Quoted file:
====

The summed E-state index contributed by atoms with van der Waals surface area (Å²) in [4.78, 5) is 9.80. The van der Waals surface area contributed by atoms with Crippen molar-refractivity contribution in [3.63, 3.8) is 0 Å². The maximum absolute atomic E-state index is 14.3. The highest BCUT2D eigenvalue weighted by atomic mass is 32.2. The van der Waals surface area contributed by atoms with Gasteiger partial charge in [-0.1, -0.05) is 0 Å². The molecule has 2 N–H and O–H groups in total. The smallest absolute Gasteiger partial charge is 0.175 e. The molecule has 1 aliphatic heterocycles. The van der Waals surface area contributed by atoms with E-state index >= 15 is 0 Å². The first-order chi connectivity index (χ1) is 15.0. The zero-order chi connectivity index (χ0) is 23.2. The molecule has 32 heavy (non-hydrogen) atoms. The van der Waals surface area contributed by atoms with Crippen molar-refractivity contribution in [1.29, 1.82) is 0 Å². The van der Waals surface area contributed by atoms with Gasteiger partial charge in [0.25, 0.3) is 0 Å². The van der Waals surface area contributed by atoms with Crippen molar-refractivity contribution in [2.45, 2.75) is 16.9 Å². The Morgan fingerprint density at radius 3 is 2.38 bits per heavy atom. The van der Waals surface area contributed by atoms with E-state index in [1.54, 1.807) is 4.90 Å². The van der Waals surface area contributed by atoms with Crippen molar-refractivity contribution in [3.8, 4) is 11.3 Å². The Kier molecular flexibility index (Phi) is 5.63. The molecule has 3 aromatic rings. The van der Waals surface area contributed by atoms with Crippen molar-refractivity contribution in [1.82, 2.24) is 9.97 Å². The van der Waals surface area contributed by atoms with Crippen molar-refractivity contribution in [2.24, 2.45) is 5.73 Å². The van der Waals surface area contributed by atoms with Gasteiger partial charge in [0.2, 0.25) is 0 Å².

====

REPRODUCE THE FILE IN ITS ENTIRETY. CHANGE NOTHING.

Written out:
The summed E-state index contributed by atoms with van der Waals surface area (Å²) in [4.78, 5) is 9.80. The van der Waals surface area contributed by atoms with Crippen molar-refractivity contribution in [3.63, 3.8) is 0 Å². The maximum absolute atomic E-state index is 14.3. The highest BCUT2D eigenvalue weighted by atomic mass is 32.2. The van der Waals surface area contributed by atoms with Gasteiger partial charge in [-0.1, -0.05) is 0 Å². The molecule has 2 N–H and O–H groups in total. The smallest absolute Gasteiger partial charge is 0.175 e. The molecule has 1 aliphatic heterocycles. The van der Waals surface area contributed by atoms with E-state index >= 15 is 0 Å². The first-order chi connectivity index (χ1) is 15.0. The zero-order chi connectivity index (χ0) is 23.2. The molecule has 32 heavy (non-hydrogen) atoms. The van der Waals surface area contributed by atoms with Crippen molar-refractivity contribution in [1.29, 1.82) is 0 Å². The van der Waals surface area contributed by atoms with Gasteiger partial charge in [0.25, 0.3) is 0 Å². The van der Waals surface area contributed by atoms with Crippen molar-refractivity contribution in [2.45, 2.75) is 16.9 Å². The Morgan fingerprint density at radius 3 is 2.38 bits per heavy atom. The van der Waals surface area contributed by atoms with E-state index in [1.54, 1.807) is 4.90 Å². The van der Waals surface area contributed by atoms with Crippen molar-refractivity contribution in [3.8, 4) is 11.3 Å². The Kier molecular flexibility index (Phi) is 5.63. The molecule has 3 aromatic rings. The van der Waals surface area contributed by atoms with Crippen molar-refractivity contribution in [1.82, 2.24) is 9.97 Å². The van der Waals surface area contributed by atoms with Crippen molar-refractivity contribution in [2.24, 2.45) is 5.73 Å². The van der Waals surface area contributed by atoms with Gasteiger partial charge in [0.2, 0.25) is 0 Å².